I sustained water damage yesterday, but not from malicious actions. It was raining yesterday and I had to pay my mobile bill or my phone would be shut down, and there were ankle-deep streams over the sidewalks in places because drainage was directed that way, on purpose, because it was cheaper than installing a culvert to direct runoff under the sidewalk. This resulted in soaked shoes that are still drying out this afternoon. It was basically just drizzling so my hat was a little damper than desired and the rest of my clothes were only slightly damp. But my shoes are still wet, after I dumped the water out yesterday.
Because the Sprint-T design is almost frozen because of drivetrain choices and previous purchases, my mind wandered back to the TGS2 with a FWD drivetrain installed as a mid-engine, because I might get a free one. (Hey it still could happen). Basically I didn’t complete the front part of the frame for the center-seat design of the TGS2, and I didn’t like what I had very much in light of what I had for the Sprint-T. After considering pull rods and rocker arms I decided direct-acting coilovers mounted next to the kingpin would be lighter, and most importantly, less expensive. And I can make it more rigid that way than I can with pull rods and rocker arms, plus as the saying goes parts not on the car won’t break or leave you stranded. Or get out of adjustment and cause bad performance. So, no suspension rocker arms. The design for the TGS2 has the frame rails running through the top and bottom of the firewall area of the fiberglass body with the front axle 13″ in front of the firewall, which will look a little strange, especially with the frame members running from the top and bottom rails to the top spring mounts, but that is the closest it can get without hitting the body at full steering lock. Any further back will hit the original bucket and look really strange. I mean really, really strange, like cab-forward taken to the nth degree. Also the 13″ distance allows for placing the battery between the firewall and the front axle, next to the steering box. This helps the front-to-rear balance but is terrible for the polar moment. But the polar moment was pretty good (I don’t have the actual numbers because I don’t have a theoretical engine and transmission, but the minivan engine and transmission had pretty low numbers when I ran them back when I thought I was going to get them any day), so moving the battery from the top of the transmission to just behind the front axle doesn’t make that big a difference.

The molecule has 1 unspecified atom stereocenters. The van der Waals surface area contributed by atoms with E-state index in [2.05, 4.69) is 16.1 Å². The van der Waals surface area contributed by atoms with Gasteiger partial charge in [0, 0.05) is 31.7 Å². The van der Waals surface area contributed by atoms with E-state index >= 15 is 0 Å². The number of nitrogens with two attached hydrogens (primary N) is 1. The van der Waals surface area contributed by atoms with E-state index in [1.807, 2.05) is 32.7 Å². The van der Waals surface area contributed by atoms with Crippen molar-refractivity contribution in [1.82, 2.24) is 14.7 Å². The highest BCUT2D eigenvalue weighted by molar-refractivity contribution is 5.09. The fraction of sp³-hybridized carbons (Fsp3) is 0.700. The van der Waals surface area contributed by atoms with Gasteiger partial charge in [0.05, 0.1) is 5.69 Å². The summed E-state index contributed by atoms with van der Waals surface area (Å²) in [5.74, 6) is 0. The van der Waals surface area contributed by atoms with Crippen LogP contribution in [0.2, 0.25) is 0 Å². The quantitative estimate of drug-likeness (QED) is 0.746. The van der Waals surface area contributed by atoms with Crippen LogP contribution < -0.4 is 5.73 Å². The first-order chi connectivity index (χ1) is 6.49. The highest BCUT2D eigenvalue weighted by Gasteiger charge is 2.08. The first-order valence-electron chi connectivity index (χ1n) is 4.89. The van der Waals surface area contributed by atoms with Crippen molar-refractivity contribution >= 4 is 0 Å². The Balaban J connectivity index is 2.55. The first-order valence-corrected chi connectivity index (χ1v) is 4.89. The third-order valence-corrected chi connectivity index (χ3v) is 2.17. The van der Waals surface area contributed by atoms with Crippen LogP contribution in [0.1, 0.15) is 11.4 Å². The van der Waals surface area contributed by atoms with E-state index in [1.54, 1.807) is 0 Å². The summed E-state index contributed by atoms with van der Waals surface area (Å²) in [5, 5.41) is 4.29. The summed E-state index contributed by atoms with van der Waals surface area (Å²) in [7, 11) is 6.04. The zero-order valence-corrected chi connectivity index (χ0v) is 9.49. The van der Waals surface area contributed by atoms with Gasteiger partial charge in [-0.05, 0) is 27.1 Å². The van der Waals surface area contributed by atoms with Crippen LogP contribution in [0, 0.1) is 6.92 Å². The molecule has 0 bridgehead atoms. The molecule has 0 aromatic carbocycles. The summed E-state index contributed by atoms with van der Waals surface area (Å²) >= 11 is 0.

Another good thing about the TGS2 is automatic transmissions are easy to hook up as mid-engine installations. Just run a cable from whatever I use for a shifter and connect it to the shift arm on the transmission, routing to miss exhaust pipes and other obstructions. And by whatever I use for a shifter I mean I could literally use any lever I want to move the driver end of the cable as long as the housing is marked with the lever location for each gear and there is some kind of detent to keep it from moving out of gear if accidentally bumped. And the brake pedal assembly is much simpler than the clutch and brake pedal assembly. Steering is simpler because there is much less junk in front to route around. The main drawback is Goodguys might not let me compete and only do “demonstration” runs. 😦